Despite its recent popularity in literature, theory, and practice, Corporate Social Responsibility (CSR) remains a vague concept that struggles to define itself beyond the confines of corporate philanthropy or sustainability. In some circles, it is a response to the present and anticipated climate change challenges, while in others it focuses on fair trade, corporate governance, and responsible investment. What then is CSR, and how do we understand its purpose? In Corporate Social Responsibility, Entrepreneurship, and Innovation, authors Kenneth Amaeshi and Paul Nnodim consider the governance of corporate externalities (positive and negative impacts of firms on society and the environment) as the main thrust of the CSR discourse – a field that hitherto only the state has regulated, with sometimes coercive actions.
This book contributes to the theorization of CSR by presenting the meaning of CSR in a clear and distinct manner, giving the ongoing CSR debate a new direction anchored on a firm economic philosophy. It reinforces the view of firms as social institutions as well as economic actors, establishing CSR as a form of justice rather than philanthropy. Articulating CSR as private governance of corporate externalities, for the first time, this book provides researchers with a new paradigm to translate knowledge into action and offers reflective managers an alternative framework in which to explore their corporate strategies and decisions.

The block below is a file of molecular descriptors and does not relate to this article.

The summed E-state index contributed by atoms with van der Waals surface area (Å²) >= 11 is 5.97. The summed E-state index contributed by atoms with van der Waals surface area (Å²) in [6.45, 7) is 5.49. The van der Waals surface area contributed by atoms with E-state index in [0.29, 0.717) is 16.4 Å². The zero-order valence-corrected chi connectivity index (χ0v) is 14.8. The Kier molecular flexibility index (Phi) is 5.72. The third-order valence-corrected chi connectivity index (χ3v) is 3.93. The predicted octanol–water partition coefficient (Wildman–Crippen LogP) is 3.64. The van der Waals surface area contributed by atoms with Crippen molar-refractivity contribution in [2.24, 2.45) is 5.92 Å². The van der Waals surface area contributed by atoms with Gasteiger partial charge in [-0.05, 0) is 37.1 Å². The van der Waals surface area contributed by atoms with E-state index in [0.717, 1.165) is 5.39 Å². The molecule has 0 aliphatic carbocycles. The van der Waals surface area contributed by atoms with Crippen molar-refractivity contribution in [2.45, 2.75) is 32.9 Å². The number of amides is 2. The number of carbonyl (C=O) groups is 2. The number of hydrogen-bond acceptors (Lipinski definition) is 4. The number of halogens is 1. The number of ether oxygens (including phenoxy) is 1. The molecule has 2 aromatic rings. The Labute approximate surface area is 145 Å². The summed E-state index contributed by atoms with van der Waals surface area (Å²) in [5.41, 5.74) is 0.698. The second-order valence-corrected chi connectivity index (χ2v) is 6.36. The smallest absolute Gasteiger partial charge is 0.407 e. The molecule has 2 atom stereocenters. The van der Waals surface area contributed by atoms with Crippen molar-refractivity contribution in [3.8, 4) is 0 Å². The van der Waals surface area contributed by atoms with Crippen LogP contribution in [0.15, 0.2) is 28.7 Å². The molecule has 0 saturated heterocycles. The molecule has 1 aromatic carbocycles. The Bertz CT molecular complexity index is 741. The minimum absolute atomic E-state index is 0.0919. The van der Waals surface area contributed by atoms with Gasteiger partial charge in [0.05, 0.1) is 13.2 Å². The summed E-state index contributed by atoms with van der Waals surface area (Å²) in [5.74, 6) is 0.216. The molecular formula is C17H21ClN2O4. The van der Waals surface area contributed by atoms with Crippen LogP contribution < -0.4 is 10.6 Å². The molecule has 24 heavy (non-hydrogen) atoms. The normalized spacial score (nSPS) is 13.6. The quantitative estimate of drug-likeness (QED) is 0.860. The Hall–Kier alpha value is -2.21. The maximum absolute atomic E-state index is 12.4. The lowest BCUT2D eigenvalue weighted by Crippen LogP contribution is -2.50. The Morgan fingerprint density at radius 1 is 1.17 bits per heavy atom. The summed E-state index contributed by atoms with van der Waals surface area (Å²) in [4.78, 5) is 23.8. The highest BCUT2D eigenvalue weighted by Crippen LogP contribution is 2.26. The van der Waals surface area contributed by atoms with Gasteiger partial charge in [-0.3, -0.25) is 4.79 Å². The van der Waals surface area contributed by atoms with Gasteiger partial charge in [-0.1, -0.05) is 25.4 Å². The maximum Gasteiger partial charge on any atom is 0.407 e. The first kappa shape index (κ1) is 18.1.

"Corporate Social Responsibility, Entrepreneurship, and Innovation provides an excellent academic introduction to CSR within the context of globalisation for business students and experienced professionals alike." - Sharon Shutler, FCQI CQP, in Quality World, Vol 39:7, 2013
1. Corporate Social Responsibility: Definitions and Meanings 2. Corporate Social Responsibility as Stakeholder Orientation to Management 3. Corporate Social Responsibility, Globalization, and the Global Governance Void 4. Corporate Social Responsibility as the Private Governance of Externalities 5. Corporate Social Responsibility as a Private Governance Mechanism: Implications for Markets 6. Corporate Social Responsibility as a Private Governance Mechanism: Implications for CSR in Different Institutional Contexts 7. The Problem of Accountability in the Global Networks of Production 8. Corporate Social Responsibility as a Business Philosophy and an Expression of Social Justice: Justice as Fairness About the Authors Bibliography Index
Originating from both normative and descriptive philosophical backgrounds, business ethics implicitly regulates areas of behaviour which influence decision making, judgment, behaviour and objectives of the leadership and employees of an organization. This series seeks to analyse current and leading edge issues in business ethics, and the titles within it examine and reflect on the philosophy of business, corporations and organizations pertaining to all aspects of business conduct. They are relevant to the conduct of both individuals and organizations as a whole.
Based in academic theory but relevant to current organizational policy, the series welcomes contributions addressing topics including: ethical strategy; sustainable policies and practices; finance and accountability; CSR; employee relations and workers rights; law and regulation; economic and taxation systems.